Why developers are embracing GraphQL

GraphQL for busy web developers

Dan O’Donnell
© Shutterstock / Allies Interactive

GraphQL has been available to the public as an open source project since 2015. Why is it growing so fast? This article explores GraphQL, how it hides database complexities, how the ecosystem supports it, and what paid and open source libraries are compatible with it. It’s never too late to begin using GraphQL and its many available services in your projects.

What is GraphQL?

GraphQL is an API Standard for building modern, data-driven applications that build on top of the widely known HTTP Protocol.

GraphQL was first created by Facebook while they were shifting their mobile app from HTML5 to native mobile app. Then, in 2015, Facebook made GraphQL open to the public as an open-source project.

With GraphQL, you define a Domain Specific Language (DSL) around your data structure, agnostically, in terms of:

  • The programming language you use. Being that it is an API standard, GraphQL is open for implementations in many languages, such as JavaScript, Java, and C#. Follow the standard with your language of choice!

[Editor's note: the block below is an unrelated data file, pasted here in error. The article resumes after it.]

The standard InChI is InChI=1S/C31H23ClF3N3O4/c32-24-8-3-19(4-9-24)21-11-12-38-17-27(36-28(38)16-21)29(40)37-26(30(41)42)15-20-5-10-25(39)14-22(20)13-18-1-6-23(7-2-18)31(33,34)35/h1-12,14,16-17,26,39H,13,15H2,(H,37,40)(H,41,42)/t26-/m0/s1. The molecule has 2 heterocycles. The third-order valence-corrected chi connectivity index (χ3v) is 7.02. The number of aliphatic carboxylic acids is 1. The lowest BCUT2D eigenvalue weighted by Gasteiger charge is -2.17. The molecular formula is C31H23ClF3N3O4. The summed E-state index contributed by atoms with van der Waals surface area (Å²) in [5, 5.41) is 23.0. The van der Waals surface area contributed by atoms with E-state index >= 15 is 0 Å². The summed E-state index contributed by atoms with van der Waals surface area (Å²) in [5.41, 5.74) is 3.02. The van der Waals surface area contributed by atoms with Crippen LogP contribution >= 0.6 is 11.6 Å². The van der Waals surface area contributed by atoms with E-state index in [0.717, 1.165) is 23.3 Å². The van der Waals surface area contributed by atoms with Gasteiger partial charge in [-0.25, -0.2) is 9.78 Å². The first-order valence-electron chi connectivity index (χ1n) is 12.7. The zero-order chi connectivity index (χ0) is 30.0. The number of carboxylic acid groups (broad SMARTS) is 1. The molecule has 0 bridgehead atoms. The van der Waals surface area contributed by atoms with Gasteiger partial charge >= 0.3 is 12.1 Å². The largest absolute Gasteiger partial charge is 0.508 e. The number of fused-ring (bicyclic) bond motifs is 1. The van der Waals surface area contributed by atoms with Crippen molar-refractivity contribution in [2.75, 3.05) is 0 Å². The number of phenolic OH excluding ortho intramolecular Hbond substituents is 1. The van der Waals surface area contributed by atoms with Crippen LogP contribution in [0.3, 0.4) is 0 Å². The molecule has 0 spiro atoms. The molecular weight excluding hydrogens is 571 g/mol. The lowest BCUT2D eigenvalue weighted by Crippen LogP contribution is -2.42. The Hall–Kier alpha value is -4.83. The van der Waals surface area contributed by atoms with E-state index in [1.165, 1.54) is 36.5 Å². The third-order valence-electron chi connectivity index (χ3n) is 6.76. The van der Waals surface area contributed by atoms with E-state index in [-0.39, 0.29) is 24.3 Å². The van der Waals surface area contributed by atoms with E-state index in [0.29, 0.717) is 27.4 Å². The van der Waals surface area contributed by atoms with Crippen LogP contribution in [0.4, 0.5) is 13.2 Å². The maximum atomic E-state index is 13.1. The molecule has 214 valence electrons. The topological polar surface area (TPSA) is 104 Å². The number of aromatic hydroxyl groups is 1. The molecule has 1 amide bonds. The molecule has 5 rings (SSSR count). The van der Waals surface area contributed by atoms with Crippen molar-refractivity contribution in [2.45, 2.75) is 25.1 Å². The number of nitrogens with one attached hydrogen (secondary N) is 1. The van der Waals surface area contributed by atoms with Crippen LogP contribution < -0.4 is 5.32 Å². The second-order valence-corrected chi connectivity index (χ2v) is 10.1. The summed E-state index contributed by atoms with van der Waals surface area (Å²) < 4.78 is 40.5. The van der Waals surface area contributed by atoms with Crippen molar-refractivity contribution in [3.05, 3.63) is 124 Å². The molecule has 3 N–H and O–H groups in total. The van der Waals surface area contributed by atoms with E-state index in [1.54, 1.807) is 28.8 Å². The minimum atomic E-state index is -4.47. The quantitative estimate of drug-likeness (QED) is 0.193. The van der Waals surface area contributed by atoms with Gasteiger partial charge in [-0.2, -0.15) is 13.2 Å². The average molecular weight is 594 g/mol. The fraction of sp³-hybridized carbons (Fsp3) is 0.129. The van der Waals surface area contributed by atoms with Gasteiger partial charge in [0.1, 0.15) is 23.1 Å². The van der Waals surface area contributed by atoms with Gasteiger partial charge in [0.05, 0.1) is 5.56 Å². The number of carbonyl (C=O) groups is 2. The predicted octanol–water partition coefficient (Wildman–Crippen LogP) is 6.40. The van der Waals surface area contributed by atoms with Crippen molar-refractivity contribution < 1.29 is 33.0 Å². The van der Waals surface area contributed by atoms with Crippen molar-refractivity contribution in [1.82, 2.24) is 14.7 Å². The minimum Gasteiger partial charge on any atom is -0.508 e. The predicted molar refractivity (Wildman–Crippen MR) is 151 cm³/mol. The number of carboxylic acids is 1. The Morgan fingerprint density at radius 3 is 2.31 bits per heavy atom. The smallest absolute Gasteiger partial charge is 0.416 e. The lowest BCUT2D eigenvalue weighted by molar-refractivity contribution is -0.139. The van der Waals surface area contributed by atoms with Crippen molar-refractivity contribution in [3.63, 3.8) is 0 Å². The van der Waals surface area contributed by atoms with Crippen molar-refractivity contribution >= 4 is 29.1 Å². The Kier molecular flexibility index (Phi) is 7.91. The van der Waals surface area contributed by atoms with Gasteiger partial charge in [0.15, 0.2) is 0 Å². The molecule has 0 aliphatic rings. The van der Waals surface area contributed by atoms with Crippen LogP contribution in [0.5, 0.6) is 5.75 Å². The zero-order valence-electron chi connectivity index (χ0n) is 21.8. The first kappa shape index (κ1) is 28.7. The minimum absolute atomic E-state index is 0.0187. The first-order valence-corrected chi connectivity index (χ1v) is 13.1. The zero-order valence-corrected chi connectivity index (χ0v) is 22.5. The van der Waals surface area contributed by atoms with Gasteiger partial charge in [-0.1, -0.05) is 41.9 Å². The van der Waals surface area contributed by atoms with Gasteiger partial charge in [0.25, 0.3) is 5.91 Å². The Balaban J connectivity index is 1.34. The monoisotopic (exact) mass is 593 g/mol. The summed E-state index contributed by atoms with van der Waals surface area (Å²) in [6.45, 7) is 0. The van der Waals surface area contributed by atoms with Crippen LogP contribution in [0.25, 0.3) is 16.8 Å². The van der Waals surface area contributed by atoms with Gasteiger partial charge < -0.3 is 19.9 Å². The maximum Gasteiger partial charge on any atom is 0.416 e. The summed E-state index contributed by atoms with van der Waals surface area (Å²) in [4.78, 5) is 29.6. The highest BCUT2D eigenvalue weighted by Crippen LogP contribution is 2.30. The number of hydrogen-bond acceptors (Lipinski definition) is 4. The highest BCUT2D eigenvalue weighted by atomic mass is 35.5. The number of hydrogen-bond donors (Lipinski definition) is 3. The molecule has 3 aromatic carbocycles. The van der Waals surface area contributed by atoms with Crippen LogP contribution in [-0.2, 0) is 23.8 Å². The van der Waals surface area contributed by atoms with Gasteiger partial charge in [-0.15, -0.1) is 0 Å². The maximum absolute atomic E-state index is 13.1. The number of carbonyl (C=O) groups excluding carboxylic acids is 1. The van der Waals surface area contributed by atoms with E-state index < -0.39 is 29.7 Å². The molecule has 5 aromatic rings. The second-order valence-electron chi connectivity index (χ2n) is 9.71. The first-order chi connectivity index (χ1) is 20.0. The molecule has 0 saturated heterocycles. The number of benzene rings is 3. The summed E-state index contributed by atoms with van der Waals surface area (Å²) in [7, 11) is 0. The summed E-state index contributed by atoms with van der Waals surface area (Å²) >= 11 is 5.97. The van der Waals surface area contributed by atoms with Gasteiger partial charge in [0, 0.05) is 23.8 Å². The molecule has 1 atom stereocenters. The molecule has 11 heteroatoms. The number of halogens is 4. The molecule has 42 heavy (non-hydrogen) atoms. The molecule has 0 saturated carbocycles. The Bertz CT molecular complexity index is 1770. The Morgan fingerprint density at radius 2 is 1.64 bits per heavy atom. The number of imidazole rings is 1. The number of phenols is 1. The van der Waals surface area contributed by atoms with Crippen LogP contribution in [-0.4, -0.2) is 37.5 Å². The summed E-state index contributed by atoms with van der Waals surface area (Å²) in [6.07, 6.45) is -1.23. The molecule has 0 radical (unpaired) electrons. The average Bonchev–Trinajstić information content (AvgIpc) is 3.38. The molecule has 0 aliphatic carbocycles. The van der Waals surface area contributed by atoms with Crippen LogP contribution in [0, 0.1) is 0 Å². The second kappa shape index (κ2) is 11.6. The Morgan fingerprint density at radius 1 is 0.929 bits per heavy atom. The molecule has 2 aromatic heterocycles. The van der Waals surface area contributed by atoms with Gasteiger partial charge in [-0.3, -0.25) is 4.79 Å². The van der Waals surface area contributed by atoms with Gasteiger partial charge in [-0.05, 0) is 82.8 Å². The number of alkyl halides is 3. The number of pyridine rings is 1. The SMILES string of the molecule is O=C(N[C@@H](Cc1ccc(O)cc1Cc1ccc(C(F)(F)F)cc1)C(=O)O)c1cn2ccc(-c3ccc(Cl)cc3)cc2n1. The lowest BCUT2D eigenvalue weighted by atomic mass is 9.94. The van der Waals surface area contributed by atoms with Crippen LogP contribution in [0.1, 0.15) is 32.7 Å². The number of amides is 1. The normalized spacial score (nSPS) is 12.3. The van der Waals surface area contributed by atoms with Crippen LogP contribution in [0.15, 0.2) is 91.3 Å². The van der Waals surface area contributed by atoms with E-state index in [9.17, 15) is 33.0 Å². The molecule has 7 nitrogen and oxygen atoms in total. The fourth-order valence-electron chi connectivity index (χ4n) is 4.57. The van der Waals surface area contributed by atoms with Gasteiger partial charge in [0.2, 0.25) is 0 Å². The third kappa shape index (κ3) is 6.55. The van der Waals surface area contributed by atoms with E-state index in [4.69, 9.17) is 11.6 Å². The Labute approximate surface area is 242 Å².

• The database engine you use. You have the freedom to implement GraphQL API Standards with almost all database engines. GraphQL cares to have the data ready rather than the source of the data, and where is it coming from.

For practionaries, GraphQL is a Query Language, that is used to query your data sources, and apply mutations on them. For this to work, GraphQL requires you to define a schema to list:

  • All the data objects in your domain model (User, Product, Customer)
  • The queries you want to expose to your API clients
  • The mutations you want to expose to your API clients

GraphQL will then collect the schema information, and build you a JSON-Like dynamic query model (without the data) that you use when writing your queries and mutations.

Given a GraphQL schema definition for data querying:

schema {
 query: Query

A Query object defined as:

type Query
 me: User

Where User object is defined as:

type User {
 id: ID
 name: String
 city: String
 state: String
 friends: [User]

GraphQL allows you to write a query to get all users in the database and return only their ID and name as follows:

query {
 me {

And the end result of this query is a JSON response of the data as follows:

"data": {
 "me": {
 "id": 1,
 "name": "John Doe"

This is GraphQL in brief! Let’s move on, and discover the power of GraphQL and why it’s growing so fast.

Why GraphQL is growing so fast